Meditation (mindfulness) can be what you want it to be.

Meditation for millennia was a technique that was nonsecular in nature and had a religious intention. The goal was to get closer to God (no matter what that looked like) and to connect with something esoteric. However over the last few years meditation, in the form of mindfulness, has become popular and has become a technique used to enable people to bring nonjudgemental awareness to the present moment.

Mindfulness has become a modern phenomenon both in business and educational sectors. More recently, in clinical a setting through the use of CBT techniques and the mindfulness based stress reduction (MBSR) programme, meditation has become more and more accessible. MBSR particularly, as popularised by the clinician Jon Kabat Zinn has really enabled the practitioner to access meditation in a secular way. Meditation without spirituality.

Mindfulness as stated above is nonjudgemental awareness of the present moment, and is a technique to bring both mind and body into the present and to what is occurring. Experience in THIS moment. The theory behind the practice is that by bringing your attention to the present moment you reduce thoughts and by proxy stories about what is occurring, giving more than just a sense of reality. It IS what is occurring and NOT what you think is occurring.

This present moment awareness is very powerful and only gives the person using the technique a very stable position from which to explore the thoughts emotions and feelings that are happening around a given subject. In practising mindfulness you are giving yourself a very solid ground from which to stand up to look at what is happening when certain situations arise. Mindfulness enables you to explore the realms of thought and feeling in a way that allows you not to get lost. By establishing a safe harbour for you to come back to. A calm place to rest, you are able to re-establish your energy levels before you embark on your journey again.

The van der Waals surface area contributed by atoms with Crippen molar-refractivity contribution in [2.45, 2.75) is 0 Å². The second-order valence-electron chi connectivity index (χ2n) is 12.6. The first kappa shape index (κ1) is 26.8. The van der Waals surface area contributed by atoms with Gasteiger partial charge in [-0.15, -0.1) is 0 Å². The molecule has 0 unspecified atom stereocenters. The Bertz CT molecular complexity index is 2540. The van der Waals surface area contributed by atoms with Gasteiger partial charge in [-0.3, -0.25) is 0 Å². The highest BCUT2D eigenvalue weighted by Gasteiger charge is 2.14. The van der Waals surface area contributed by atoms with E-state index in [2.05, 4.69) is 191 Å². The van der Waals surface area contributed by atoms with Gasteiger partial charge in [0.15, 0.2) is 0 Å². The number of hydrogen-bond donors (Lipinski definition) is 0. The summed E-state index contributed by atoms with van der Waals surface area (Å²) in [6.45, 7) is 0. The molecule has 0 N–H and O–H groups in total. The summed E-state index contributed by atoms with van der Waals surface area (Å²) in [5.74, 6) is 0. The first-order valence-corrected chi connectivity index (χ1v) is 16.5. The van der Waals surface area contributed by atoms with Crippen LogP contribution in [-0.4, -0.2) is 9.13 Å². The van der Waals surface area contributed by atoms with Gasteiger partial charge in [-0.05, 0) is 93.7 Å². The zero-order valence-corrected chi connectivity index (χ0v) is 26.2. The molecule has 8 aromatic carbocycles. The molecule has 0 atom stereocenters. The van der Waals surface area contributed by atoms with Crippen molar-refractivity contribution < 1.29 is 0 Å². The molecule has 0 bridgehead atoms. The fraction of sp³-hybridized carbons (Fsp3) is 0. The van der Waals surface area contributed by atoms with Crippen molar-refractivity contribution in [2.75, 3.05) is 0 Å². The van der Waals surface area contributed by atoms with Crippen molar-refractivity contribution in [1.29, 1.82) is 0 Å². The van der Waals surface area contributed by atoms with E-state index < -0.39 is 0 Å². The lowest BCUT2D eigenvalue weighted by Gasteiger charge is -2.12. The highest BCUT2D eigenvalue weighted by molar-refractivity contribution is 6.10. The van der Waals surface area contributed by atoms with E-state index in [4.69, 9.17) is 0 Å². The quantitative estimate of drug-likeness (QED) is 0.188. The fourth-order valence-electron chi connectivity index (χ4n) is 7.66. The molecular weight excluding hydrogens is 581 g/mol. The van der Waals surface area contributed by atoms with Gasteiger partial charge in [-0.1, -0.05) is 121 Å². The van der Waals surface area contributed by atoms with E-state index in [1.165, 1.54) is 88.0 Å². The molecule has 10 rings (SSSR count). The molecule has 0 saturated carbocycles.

Thoughts feelings and emotions, particularly around tough subjects, can be very draining both emotionally and physically and therefore mindfulness allows you a place of calm in choppy waters. The power of nonjudgemental awareness of the present moment can’t be underestimated. It is very subtle in nature, very much like the breath however it is is incredibly resilient.  Resilience in the fact that change will take place, unpredictability is real and impermanence will occur. However if you sit in the moment in such a way that you are stable and present you will experience life more fully and in a deeper, more wholesome way.


Author Jonathan

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